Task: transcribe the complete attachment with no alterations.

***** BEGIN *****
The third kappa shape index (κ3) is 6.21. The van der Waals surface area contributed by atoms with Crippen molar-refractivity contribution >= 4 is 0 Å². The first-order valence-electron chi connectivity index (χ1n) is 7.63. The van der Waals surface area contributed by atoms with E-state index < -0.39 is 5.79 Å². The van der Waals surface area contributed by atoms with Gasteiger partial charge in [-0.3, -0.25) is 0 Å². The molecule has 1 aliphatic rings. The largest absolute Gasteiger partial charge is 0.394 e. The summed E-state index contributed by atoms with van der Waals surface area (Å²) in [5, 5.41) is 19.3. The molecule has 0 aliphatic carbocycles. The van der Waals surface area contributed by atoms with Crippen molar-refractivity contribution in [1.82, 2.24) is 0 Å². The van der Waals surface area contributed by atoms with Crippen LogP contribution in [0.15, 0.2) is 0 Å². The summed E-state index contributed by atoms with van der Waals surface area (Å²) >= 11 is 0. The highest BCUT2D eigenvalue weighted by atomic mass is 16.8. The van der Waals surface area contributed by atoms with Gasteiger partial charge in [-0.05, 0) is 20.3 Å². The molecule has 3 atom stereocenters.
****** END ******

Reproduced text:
The third kappa shape index (κ3) is 6.21. The van der Waals surface area contributed by atoms with Crippen molar-refractivity contribution >= 4 is 0 Å². The first-order valence-electron chi connectivity index (χ1n) is 7.63. The van der Waals surface area contributed by atoms with E-state index < -0.39 is 5.79 Å². The van der Waals surface area contributed by atoms with Gasteiger partial charge in [-0.3, -0.25) is 0 Å². The molecule has 1 aliphatic rings. The largest absolute Gasteiger partial charge is 0.394 e. The summed E-state index contributed by atoms with van der Waals surface area (Å²) in [5, 5.41) is 19.3. The molecule has 0 aliphatic carbocycles. The van der Waals surface area contributed by atoms with Crippen molar-refractivity contribution in [1.82, 2.24) is 0 Å². The van der Waals surface area contributed by atoms with Crippen LogP contribution in [0.15, 0.2) is 0 Å². The summed E-state index contributed by atoms with van der Waals surface area (Å²) >= 11 is 0. The highest BCUT2D eigenvalue weighted by atomic mass is 16.8. The van der Waals surface area contributed by atoms with Gasteiger partial charge in [-0.05, 0) is 20.3 Å². The molecule has 3 atom stereocenters.